One evening in the early nineties, Lackner was having a beer with a friend, Christopher Wendt, also a physicist. The two got to wondering why, as Lackner put it to me, “nobody’s doing these really crazy, big things anymore.” This led to more questions and more conversations (and possibly more beers).
Eventually, the two produced an equation-dense paper in which they argued that self-replicating machines could solve the world’s energy problem and, more or less at the same time, clean up the mess humans have made by burning fossil fuels. The machines would be powered by solar panels, and as they multiplied they’d produce more solar panels, which they’d assemble using elements, like silicon and aluminum, extracted from ordinary dirt. The expanding collection of panels would produce ever more power, at a rate that would increase exponentially. An array covering three hundred and eighty-six thousand square miles—an area larger than Nigeria but, as Lackner and Wendt noted, “smaller than many deserts”—could supply all the world’s electricity many times over.
This same array could be put to use scrubbing carbon dioxide from the atmosphere. According to Lackner and Wendt, the power generated by a Nigeria-size solar farm would be enough to remove all the CO2 emitted by humans up to that point within five years. Ideally, the CO2 would be converted to rock, similar to the white sand produced by Carbon Engineering; enough would be created to cover Venezuela in a layer a foot and a half deep. (Where this rock would go the two did not specify.)
Lackner let the idea of the self-replicating machine slide, but he became more and more intrigued by carbon-dioxide removal, particularly by what’s become known as “direct air capture.”
“Sometimes by thinking through this extreme end point you learn a lot,” he said. He began giving talks and writing papers on the subject. Some scientists decided he was nuts, others that he was a visionary. “Klaus is, in fact, a genius,” Julio Friedmann, a former Principal Deputy Assistant Secretary of Energy and an expert on carbon management, told me.
In 2000, Lackner received a job offer from Columbia University. Once in New York, he pitched a plan for developing a carbon-sucking technology to Gary Comer, a founder of Lands’ End. Comer brought to the meeting his investment adviser, who quipped that Lackner wasn’t looking for venture capital so much as “adventure capital.” Nevertheless, Comer offered to put up five million dollars. The new company was called Global Research Technologies, or G.R.T. It got as far as building a small prototype, but just as it was looking for new investors the financial crisis hit.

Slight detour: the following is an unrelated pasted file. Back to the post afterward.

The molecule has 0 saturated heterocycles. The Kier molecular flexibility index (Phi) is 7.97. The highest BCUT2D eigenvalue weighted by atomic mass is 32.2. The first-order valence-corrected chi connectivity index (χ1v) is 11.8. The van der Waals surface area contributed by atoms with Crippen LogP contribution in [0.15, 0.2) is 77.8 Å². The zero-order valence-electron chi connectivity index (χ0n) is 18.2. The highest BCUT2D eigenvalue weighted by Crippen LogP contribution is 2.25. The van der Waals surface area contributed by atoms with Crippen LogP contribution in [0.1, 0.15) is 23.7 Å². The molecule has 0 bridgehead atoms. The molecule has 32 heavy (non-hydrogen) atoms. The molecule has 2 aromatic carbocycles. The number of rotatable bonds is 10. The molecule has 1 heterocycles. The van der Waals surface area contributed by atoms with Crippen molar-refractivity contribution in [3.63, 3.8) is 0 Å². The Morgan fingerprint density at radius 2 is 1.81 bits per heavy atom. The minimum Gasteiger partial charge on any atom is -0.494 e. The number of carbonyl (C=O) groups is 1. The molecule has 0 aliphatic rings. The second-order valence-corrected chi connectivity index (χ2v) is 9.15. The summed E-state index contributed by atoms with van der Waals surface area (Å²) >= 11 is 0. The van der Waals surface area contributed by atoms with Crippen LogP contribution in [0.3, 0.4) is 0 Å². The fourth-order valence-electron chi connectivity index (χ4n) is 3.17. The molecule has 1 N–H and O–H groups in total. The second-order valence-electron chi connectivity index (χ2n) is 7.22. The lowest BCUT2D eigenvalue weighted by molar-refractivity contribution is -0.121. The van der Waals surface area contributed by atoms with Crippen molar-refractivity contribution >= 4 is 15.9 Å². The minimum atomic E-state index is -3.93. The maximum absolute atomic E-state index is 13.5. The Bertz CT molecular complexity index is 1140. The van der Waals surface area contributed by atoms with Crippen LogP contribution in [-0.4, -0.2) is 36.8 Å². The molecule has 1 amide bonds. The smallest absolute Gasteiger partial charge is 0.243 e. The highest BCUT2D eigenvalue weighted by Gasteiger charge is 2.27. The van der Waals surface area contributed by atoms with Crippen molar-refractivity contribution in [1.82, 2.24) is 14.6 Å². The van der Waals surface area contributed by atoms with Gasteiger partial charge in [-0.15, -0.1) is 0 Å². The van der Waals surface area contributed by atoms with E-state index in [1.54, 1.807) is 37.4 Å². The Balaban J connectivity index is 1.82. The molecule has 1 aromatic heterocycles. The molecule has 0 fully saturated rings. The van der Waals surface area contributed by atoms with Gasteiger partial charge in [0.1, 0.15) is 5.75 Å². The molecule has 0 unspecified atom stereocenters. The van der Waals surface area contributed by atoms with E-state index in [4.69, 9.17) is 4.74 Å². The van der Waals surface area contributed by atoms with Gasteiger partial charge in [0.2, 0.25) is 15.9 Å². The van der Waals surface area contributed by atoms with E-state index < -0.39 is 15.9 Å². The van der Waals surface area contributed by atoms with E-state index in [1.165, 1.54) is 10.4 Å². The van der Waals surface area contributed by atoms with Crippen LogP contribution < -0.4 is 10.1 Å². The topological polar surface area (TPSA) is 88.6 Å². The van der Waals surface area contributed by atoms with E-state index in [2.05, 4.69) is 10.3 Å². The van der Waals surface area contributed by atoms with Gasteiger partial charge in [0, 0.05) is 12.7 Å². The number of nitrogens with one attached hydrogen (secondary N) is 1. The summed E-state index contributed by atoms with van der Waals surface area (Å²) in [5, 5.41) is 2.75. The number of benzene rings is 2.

“Our timing was exquisite,” Lackner told me. Unable to raise more funds, the company ceased operations. As the planet continued to warm, and carbon-dioxide levels continued to climb, Lackner came to believe that, unwittingly, humanity had already committed itself to negative emissions.
“I think that we’re in a very uncomfortable situation,” he said. “I would argue that if technologies to pull CO2 out of the environment fail then we’re in deep trouble.”
Lackner founded the Center for Negative Carbon Emissions at A.S.U. in 2014. Most of the equipment he dreams up is put together in a workshop a few blocks from his office. The day I was there, it was so hot outside that even the five-minute walk to the workshop required staging. Lackner delivered a short lecture on the dangers of dehydration and handed me a bottle of water.
In the workshop, an engineer was tinkering with what looked like the guts of a foldout couch. Where, in the living-room version, there would have been a mattress, in this one was an elaborate array of plastic ribbons. Embedded in each ribbon was a powder made from thousands upon thousands of tiny amber-colored beads. The beads, Lackner explained, could be purchased by the truckload; they were composed of a resin normally used in water treatment to remove chemicals like nitrates. More or less by accident, Lackner had discovered that the beads could be repurposed. Dry, they’d absorb carbon dioxide. Wet, they’d release it. The idea was to expose the ribbons to Arizona’s thirsty air, and then fold the device into a sealed container filled with water. The CO2 that had been captured by the powder in the dry phase would be released in the wet phase; it could then be piped out of the container, and the whole process re-started, the couch folding and unfolding over and over again.
Lackner has calculated that an apparatus the size of a semi trailer could remove a ton of carbon dioxide per day, or three hundred and sixty-five tons a year. The world’s cars, planes, refineries, and power plants now produce about thirty-six billion tons of CO2annually, so, he told me, “if you built a hundred million trailer-size units you could actually keep up with current emissions.” He acknowledged that the figure sounded daunting. But, he noted, the iPhone has been around for only a decade or so, and there are now seven hundred million in use. “We are still very early in this game,” he said.
The way Lackner sees things, the key to avoiding “deep trouble” is thinking differently. “We need to change the paradigm,” he told me. Carbon dioxide should be regarded the same way we view other waste products, like sewage or garbage. We don’t expect people to stop producing waste. (“Rewarding people for going to the bathroom less would be nonsensical,” Lackner has observed.) At the same time, we don’t let them shit on the sidewalk or toss their empty yogurt containers into the street.
“If I were to tell you that the garbage I’m dumping in front of your house is twenty per cent less this year than it was last year, you would still think I’m doing something intolerable,” Lackner said.